Once you have both hypotheses, assign a numerical value that determines whether your experiment was successful. This is called your probability value or p-value. If your results fall below this threshold, your original hypothesis was correct.

The final step is to run a chi-square test on your results and find out how they compare to your p-value.

Not all winning tests are actually the best result so you’ll need to look further into your advertising data before calling a winner.

#4: Track the Number of Referrals From Social Media

Tracking website traffic is important for any marketer. But when you’re running social media ad campaigns, it’s critical to dive deeper into your on-site analytics, starting with the number of referrals you’re getting from each channel.

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Sometimes, the number of clicks to a social media ad or post is different from the number of people who actually visited the website.

Let’s say you’re promoting a post on Facebook, and someone clicks the link in your ad but exits the browser tab as soon as they click it. Facebook considers it a click. However, your website analytics don’t fire up because the page hasn’t loaded. These discrepancies might mean your advertising platform shows more traffic than you actually get.

However, verifying the number of referrals you’ve received from each social media channel in Google Analytics can be a great workaround, especially if you’re using UTM parameters to get more granular with your tracking.

#5: Check the Bounce Rate

You’ve checked your analytics and found that you’re getting some traffic from the social media channels you’re using to promote your website. Now you need to think about what happens after people click the Visit Website button. Do they spend time on your site and engage with other pages? Or do they click the exit button after spending a few seconds on your site?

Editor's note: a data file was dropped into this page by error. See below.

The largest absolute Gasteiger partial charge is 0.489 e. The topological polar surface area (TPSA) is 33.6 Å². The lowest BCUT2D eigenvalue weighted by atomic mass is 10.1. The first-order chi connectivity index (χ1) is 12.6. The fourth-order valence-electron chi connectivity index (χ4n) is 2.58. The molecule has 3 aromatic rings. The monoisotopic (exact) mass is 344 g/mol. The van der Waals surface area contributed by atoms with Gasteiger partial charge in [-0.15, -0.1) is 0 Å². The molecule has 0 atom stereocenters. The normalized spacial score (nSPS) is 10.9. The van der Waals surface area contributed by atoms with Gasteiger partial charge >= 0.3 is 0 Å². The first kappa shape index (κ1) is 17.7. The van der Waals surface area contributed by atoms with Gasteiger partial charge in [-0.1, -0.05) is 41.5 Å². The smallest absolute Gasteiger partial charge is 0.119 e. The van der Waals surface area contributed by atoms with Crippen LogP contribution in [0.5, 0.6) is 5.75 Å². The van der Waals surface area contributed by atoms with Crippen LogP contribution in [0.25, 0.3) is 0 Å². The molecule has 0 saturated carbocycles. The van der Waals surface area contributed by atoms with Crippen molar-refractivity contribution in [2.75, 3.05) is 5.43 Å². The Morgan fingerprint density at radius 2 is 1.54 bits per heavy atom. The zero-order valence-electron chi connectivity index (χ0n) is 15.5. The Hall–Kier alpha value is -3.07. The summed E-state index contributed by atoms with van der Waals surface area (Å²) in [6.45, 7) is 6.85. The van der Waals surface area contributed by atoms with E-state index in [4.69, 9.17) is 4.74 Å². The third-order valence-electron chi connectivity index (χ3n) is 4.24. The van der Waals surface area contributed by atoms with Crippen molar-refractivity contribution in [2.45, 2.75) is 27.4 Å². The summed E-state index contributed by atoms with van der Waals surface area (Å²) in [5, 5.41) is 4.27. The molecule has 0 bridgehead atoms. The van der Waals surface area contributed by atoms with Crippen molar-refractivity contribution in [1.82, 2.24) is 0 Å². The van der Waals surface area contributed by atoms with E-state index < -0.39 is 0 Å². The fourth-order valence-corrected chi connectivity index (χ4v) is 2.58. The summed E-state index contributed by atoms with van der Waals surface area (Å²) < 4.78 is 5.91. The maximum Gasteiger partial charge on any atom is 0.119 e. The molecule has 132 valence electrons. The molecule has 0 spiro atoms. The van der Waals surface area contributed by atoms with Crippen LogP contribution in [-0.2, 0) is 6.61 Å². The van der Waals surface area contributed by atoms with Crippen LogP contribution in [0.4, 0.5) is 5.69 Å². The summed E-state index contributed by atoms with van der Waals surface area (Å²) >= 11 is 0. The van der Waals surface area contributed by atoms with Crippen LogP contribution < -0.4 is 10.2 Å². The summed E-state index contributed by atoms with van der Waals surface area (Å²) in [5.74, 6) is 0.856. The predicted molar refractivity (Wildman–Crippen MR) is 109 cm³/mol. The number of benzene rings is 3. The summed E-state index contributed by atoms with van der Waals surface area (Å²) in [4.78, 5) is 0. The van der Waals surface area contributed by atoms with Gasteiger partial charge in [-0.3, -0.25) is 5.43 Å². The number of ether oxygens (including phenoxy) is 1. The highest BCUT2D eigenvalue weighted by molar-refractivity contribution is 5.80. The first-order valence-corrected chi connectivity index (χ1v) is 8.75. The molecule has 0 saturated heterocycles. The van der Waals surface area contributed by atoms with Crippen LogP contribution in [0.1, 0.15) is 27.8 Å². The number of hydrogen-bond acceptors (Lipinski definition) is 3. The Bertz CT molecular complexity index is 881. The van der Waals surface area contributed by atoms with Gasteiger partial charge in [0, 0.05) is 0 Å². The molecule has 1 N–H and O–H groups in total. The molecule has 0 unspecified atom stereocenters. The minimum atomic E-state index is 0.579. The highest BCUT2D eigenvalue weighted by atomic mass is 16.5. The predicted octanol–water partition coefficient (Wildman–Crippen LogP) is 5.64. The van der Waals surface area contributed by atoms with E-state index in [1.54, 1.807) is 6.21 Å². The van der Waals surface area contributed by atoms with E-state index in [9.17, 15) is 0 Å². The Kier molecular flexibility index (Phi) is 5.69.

If it’s the latter, your bounce rate will be high. A large percentage of people visiting your website through social media are viewing just one page and leaving afterward.

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Tracking your bounce rate will give you an idea of the type of content you should be sharing on social media.

Suppose your blog post “How to Create an App” has a 10% bounce rate, whereas the post “The Technical Guide to Creating an App Integration” has a 90% bounce rate. This significant difference in bounce rates might be a sign that the people you’re targeting are likely more interested in beginner-level content and aren’t ready to be bombarded with technical jargon.

A high bounce rate isn’t just a problem for your social media department, though; it impacts your overall marketing team as well. That’s because the bounce rate could have a knock-on effect on SEO, where Google thinks a website with low time on site isn’t relevant or high-quality—two factors that search engines look for when ranking content in search.

#6: Monitor the Conversion Rate

Ask any social media marketer what their most important metric is, and I’ll bet “conversion rate” is the most common answer. It’s the percentage of website visitors who turn into paying customers.

Conversion rate is one of the most important metrics for a reason. No matter what campaign type you launch, your goal is to get more conversions. In the long run, you count on it to pay off with more conversions from future campaigns.

There are several tools you can use to track the conversion rate of your paid social media campaigns, including:

  • Your advertising platform
  • Your website’s analytics

But once you’ve found your conversion rate, it’s interesting to know how many visitors from social media end up on your customer list.

According to Heap’s research, the average conversion rate for Facebook is around 4.7%, beating other platforms like Instagram, Twitter, Pinterest, and Snapchat.

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Again, it’s worth split-testing which social media ad copy and visuals generate the best conversion rate. You might find that including the word “now” creates a sense of urgency, which therefore boosts conversions. But you won’t know unless you test it.

Once you’ve found your conversion rate, you’ll be able to see how many people turned into customers after viewing your social media posts.

#7: Calculate the Cost Per Conversion

Another metric you should track is the cost of each of those conversions, which will help you judge whether it’s sustainable for you to continue advertising on that social platform—and more importantly, generate a return on your investment.